Is it necessary to insure my house for more than it's worth?

Dwelling replacement cost considers factors like square feet, building materials, number of bathrooms and bedrooms, kitchen upgrades, foundation and special features. Confirm the insurer has accurate information on these and other elements of your home that affect replacement cost. Your homeowners insurance agent can help you determine the accurate replacement cost of your home.

Traditional homeowners insurance policies are dwelling replacement cost contracts. This means the claim settlement for a partial loss (wind ripping siding, hail denting roof shingles, etc.) is based on repairing damages. Depreciation is not a factor. A total loss cannot exceed the dwelling limit unless the policy includes guaranteed or extended replacement cost coverage.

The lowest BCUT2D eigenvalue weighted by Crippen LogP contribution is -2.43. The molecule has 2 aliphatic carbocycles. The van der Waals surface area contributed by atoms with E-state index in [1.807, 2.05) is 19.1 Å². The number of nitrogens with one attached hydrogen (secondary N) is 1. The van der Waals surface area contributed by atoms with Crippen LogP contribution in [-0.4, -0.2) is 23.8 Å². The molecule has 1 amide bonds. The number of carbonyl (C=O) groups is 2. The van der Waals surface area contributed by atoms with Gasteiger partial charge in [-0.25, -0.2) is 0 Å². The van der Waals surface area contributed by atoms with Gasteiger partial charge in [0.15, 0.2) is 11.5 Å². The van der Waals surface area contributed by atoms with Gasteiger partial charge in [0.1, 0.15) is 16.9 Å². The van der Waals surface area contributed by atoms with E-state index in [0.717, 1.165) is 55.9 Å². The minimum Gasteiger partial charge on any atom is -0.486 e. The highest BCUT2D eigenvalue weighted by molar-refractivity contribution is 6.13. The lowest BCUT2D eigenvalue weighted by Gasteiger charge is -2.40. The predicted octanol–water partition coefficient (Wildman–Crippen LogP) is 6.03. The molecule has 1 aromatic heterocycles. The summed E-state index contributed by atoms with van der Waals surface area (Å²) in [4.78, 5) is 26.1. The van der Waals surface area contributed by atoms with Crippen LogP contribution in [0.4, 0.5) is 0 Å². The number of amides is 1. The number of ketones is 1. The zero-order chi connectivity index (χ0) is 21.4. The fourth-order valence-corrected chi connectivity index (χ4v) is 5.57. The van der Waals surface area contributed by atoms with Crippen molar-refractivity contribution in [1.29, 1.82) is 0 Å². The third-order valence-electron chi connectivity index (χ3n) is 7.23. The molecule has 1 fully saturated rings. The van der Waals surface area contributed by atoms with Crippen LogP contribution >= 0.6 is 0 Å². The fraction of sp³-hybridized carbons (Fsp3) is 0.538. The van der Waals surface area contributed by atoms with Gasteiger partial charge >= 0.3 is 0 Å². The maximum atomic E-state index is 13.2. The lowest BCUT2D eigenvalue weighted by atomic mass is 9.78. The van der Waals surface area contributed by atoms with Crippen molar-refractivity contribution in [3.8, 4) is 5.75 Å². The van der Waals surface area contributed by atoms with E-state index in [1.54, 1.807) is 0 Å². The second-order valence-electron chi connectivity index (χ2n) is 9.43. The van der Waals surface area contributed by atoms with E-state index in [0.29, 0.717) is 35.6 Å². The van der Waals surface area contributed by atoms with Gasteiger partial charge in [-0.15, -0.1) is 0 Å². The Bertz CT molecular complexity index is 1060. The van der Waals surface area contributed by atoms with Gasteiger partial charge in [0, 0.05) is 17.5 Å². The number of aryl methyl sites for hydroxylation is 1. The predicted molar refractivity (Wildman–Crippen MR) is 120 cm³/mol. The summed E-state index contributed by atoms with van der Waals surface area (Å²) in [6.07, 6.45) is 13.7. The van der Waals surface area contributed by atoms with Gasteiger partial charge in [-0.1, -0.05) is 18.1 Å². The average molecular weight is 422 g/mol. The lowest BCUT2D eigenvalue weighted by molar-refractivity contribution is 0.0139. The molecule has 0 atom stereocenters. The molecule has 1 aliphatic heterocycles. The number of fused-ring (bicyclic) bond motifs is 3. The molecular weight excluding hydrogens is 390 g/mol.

It is best to insure your home for 100-percent of its replacement cost. However, policyholders are often allowed to insure the dwelling for 80-percent of its replacement cost. Check the policy's co-insurance requirement to confirm the minimum amount of coverage necessary on your home. Insuring for less than this figure is a problem if there is a loss. A claim payout will be reduced based on the dwelling limit the policy has versus the dwelling limit you should have had.